Commenced in January 2007
Frequency: Monthly
Edition: International
Paper Count: 69493
US Track And Field System: Examining Micro-Level Practices against a Global Model for Integrated Development of Mass and Elite Sport

Authors: Peter Smolianov, Steven Dion, Christopher Schoen, Jaclyn Norberg, Nicholas Stone, Soufiane Rafi

Abstract:

This study assessed the micro-level elements of track and field development in the US against a model for integrating high-performance sport with mass participation. This investigation is important for the country’s international sport performance, which declined relative to other countries and wellbeing, which in its turn deteriorated as over half of the US population became overweight. A questionnaire was designed for the following elements of the model: talent identification and development as well as advanced athlete support. Survey questions were validated by 12 experts, including academics, executives from sport governing bodies, coaches, and administrators. To determine the areas for improvement, the questionnaires were completed by 102 US track and field coaches representing the country’s regions and coaching levels. Possible advancements were further identified through semi-structured discussions with 10 US track and field administrators. The study found that talent search and development is a critically important area for improvement: 49 percent of respondents had overall negative perceptions, and only 16 percent were positive regarding these US track and field practices. Both quantitative survey results and open responses revealed that the key reason for the inadequate athlete development was a shortage of well-educated and properly paid coaches: 77 percent of respondents indicated that coach expertise is never or rarely high across all participant ages and levels. More than 40 percent of the respondents were uncertain of or not familiar with world’s best talent identification and development practices, particularly methods of introducing children to track and field from outside the sport’s participation base. Millions more could be attracted to the sport by adopting best international practices. First, physical education should be offered a minimum three times a week in all school grades, and track and field together with other healthy sports, should be taught at school to all children. Second, multi-sport events, including track and field disciplines, should be organized for everyone within and among all schools, cities and regions. Three, Australian and Eastern European methods of talent search at schools should be utilized and tailored to the US conditions. Four, comprehensive long term athlete development guidelines should be used for the advancement of the American Development Model, particularly track and field tests and guidelines as part of both school education and high-performance athlete development for every age group from six to over 70 years old. These world’s best practices are to improve the country’s international performance while increasing national sport participation and positively influencing public health.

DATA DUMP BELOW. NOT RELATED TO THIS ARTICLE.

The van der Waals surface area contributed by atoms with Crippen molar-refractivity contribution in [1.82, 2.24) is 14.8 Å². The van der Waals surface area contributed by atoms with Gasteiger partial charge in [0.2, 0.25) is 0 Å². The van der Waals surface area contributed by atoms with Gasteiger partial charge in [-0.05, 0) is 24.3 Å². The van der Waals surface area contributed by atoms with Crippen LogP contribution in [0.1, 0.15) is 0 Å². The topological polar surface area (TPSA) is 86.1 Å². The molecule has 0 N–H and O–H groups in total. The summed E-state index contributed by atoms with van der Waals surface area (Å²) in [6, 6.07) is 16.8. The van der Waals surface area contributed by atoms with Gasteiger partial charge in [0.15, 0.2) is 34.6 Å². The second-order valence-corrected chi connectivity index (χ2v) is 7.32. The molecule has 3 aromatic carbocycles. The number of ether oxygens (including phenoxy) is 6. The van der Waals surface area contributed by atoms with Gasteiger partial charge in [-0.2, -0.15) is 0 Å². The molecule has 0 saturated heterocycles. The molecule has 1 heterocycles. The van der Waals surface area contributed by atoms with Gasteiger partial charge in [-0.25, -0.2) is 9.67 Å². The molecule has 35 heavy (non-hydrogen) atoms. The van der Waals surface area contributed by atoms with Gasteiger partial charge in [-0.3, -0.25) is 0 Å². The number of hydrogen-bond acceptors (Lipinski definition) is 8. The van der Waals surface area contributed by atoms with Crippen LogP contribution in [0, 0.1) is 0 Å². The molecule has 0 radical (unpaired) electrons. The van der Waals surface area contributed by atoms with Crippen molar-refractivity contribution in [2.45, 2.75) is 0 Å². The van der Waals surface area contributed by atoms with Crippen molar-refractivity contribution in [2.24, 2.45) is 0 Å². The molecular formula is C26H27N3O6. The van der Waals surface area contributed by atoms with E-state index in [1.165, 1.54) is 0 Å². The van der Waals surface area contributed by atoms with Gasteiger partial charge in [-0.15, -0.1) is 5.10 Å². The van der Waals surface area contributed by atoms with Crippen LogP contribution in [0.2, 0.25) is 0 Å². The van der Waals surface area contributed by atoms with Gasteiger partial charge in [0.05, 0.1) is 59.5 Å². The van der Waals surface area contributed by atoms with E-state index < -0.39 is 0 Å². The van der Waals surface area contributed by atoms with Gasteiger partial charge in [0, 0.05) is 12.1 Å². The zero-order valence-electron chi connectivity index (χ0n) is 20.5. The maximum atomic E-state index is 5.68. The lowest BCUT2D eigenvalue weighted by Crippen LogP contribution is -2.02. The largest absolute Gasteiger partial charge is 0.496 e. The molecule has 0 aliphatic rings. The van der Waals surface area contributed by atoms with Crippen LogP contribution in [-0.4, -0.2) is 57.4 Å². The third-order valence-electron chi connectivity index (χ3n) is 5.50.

Keywords: high performance, mass participation, sport development, track and field, USA

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